You were asked for offerings under the general heading Beside The Sea. Trawling the entries netted a majority of negative slants on the annual migration to the land’s edge, and a plethora of seagulls, looking beautiful, just passing, screeching, stealing chips from mittened hands or relieving themselves. Human interest included the inevitable bikinis, libidinous spouses in leopardskin trunks and lecherous Lifeguards. Here is the selection, in no particular order, of salt, sand, shingle and sewage-flavoured pieces that floated the editorial pedalo.
I grew up swimming in the gentle seas
off Maryland. But now, in the UK,
the ocean tries to kill me by degrees.
Try Cornwall, my well-meaning friends would say,
or Dorset on the black Jurassic Coast.
The sun’s reflection off the shelf of shale
will warm the sea and set your toes to toast.
I tried it, and it was an epic fail,
the August water’s stab too sharp to numb.
I never knew marrow could hurt that way.
The only British beach where I have swum
without such pain is Sizewell’s B’s broad bay:
no heaven, but as close as I can come.
I’m coming even closer every day.
The cellulite quivers, the sweat runs in rivers;
The geese all have pimples, the fat folds in dimples;
my lover, we’re down by the sea . . .
No sand here, just shingle; the mobs make you mingle –
Nor room for your towel, you’re crammed cheek by jowel;
my lover, it could be Capri.
Everything’s sticky – but let’s not be picky;
Your phone contact flickers, a dog’s got your knickers;
my lover, we’re down by the sea.
The beach’s one sand smidge has got in my sandwich;
The icy waves slurple – my thighs have gone purple:
My lover –let’s pack up and flee.
They said there was an earthquake, but the pier
Still stood upon the shore, the old arcades
Still bleeped and flashed, and nothing here
Seemed to have moved. The colonnades
Where pensioners stood sheltering from the rain
Were still intact, the kiosks still pristine
As on the pier the rattling of the train
Still formed a soundtrack to this English scene.
And yet the earth had moved, I feel it still,
A memory that never fades away
And standing here I can recall the thrill
Of that momentous and exhilarating day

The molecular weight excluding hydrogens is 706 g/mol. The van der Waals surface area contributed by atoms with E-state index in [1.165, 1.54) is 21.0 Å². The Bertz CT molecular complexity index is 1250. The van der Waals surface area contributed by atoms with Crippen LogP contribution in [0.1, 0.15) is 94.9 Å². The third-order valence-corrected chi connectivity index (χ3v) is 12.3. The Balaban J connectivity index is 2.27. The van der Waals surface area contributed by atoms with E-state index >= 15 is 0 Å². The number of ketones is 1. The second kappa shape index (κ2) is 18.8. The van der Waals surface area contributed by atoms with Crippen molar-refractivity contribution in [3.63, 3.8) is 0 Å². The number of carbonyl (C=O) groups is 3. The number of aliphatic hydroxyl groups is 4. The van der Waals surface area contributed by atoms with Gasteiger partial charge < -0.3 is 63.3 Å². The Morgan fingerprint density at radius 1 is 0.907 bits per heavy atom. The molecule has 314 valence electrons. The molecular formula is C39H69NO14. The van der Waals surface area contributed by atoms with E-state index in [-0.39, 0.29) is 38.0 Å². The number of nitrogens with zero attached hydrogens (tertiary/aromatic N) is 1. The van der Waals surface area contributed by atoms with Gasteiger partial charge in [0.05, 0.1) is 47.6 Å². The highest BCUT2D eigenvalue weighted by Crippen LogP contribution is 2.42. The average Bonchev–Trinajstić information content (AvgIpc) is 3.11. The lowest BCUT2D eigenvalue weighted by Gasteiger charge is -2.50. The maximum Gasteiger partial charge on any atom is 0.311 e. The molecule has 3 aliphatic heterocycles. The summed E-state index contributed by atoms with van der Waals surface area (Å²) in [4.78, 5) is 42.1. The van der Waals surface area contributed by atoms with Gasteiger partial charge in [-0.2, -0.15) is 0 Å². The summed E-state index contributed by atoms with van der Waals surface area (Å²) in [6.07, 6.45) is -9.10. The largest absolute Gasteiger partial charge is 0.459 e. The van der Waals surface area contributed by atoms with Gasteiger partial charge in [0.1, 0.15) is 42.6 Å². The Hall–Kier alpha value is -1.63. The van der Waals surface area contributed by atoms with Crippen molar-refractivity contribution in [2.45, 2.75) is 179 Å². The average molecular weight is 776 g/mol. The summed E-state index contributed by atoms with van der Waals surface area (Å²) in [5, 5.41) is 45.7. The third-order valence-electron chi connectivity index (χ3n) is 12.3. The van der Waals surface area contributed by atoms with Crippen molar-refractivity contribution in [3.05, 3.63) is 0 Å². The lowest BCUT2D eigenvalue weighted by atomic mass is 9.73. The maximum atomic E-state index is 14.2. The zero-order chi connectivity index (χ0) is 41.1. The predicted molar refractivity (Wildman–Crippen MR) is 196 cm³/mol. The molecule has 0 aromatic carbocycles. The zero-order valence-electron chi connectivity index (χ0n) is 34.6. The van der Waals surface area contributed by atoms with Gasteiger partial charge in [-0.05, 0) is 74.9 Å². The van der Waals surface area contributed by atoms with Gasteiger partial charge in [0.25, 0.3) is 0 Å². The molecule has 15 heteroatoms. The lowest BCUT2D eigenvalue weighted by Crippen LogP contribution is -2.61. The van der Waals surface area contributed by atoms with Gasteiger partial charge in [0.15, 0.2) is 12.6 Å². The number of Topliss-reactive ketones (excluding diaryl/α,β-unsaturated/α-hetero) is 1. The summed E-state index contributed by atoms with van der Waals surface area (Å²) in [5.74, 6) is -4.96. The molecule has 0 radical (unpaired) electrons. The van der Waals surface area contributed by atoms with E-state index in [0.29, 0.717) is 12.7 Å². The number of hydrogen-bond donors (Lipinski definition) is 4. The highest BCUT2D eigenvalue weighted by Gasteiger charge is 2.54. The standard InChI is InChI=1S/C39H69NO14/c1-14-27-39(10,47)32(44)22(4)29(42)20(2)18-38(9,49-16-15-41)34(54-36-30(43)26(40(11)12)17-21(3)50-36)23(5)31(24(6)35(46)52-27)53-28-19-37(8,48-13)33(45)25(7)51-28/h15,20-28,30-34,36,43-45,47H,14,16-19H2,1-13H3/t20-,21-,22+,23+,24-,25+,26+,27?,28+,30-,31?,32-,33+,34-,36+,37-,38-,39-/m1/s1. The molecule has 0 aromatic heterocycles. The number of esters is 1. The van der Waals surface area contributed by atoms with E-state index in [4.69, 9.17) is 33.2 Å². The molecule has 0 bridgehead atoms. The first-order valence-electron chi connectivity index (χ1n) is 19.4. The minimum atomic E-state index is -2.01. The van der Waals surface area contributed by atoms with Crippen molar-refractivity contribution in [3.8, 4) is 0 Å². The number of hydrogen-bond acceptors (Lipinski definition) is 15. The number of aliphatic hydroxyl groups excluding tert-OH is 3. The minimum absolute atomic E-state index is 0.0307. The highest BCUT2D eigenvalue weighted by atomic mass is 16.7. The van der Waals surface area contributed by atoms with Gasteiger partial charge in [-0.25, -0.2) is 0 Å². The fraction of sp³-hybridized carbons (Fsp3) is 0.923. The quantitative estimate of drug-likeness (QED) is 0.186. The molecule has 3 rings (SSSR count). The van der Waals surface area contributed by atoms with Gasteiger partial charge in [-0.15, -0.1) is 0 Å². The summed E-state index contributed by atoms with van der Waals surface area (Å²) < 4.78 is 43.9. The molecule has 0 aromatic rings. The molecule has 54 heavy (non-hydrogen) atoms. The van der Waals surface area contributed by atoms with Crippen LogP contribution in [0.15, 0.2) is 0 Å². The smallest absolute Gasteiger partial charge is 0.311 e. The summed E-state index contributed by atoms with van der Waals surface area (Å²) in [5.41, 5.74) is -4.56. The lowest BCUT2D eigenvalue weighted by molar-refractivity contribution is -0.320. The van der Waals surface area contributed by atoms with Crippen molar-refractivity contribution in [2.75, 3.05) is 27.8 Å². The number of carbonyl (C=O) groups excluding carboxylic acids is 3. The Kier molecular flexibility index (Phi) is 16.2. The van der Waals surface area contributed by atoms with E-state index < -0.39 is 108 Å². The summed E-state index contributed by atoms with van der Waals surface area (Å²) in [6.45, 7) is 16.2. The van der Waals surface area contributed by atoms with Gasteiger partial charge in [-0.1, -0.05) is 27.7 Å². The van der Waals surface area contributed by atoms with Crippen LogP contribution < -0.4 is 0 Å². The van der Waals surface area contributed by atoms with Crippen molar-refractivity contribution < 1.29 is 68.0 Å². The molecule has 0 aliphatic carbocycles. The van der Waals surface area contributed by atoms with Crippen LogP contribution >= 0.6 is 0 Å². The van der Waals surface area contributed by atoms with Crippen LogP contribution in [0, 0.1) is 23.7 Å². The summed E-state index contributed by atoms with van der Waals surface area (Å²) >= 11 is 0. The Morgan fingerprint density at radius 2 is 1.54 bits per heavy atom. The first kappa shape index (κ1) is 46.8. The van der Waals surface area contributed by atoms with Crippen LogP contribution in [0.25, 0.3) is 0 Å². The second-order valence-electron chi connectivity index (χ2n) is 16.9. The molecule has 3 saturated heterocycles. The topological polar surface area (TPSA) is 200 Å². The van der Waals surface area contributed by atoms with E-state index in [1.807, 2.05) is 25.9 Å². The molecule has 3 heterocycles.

That changed my life forever, as my hat
Said ‘Kiss me Quick’, and then you did just that!
Stink On The Brink
(The Marine Conservation Society
estimates that Combined Sewer Overflows
‘discharge to at least 500 beaches . . .’)
If by the sea stray dogs excrete
So summer sands are less than sweet,
Beware lest stuff in which you tread,
Blind you to peril overhead
Since gulls, although a graceful sight,
Will frequently perform in flight.
But, should you brave the breeze’s nip
To plunge in for an early dip,
And, when you surface from below
Are sickened by a CSO
Tainting the tide with toxic waste,
Where now should all the blame be placed?
It happened on a jetty by the sea;
A wife and husband chose to disagree
About today’s hot topic, global warming.
Their loud and vicious vitriol, their storming
Quite outdid the same by Mother Nature
(Please excuse the cutesy nomenclature).
Words were just a part of it. Harsh smacks
Inflicted bruises; then it turned to whacks,
Where limbs were battered, facial scrapes occurred,
And dental trauma too – it was absurd.
It wasn’t simply stupid, but illegal;
The only witness was a passing seagull.
The storms subsided, there beside the sea;
The sullen pair trudged homeward, grudgingly,
With bodies aching, and with feelings nettled,
The fate of global warming still unsettled.
How strangely fissured seems the English shore
As if the whole thing's cracking.
Its melancholy, long, withdrawing roar . . .
The fools! They've started fracking!
Thumbs up, thumbs down, the Godfather decides
Who lives, and who’ll embark on final rides
To catch a silent one-way midnight cruise
Then plunge beneath the sea in concrete shoes
To satisfy La Cosa Nostra’s wishes
That guys who screw it over sleep with fishes.
Roll on, thou deep and dark-blue Ocean, roll
Above those rats who lacked the self-control
To seal their lips when cops applied the heat,
And two-bit thugs who thought that they could beat
The Syndicate’s immense all-seeing eye;
They found no haven, but were doomed to die.
Old Ocean, with your boundless appetite,
You make the evidence sink out of sight.
Douglas G. Brown
Arromanches, June 6th 2014
The politicians have all packed their platitudes
back into briefcases and left the scene to chase
tomorrow's hope of photo opportunities.
Now all those hours of private quiet the day had lacked
land unopposed at last along the beach.
And old men pause where once they clawed for space,
their tears like shining medals on each face.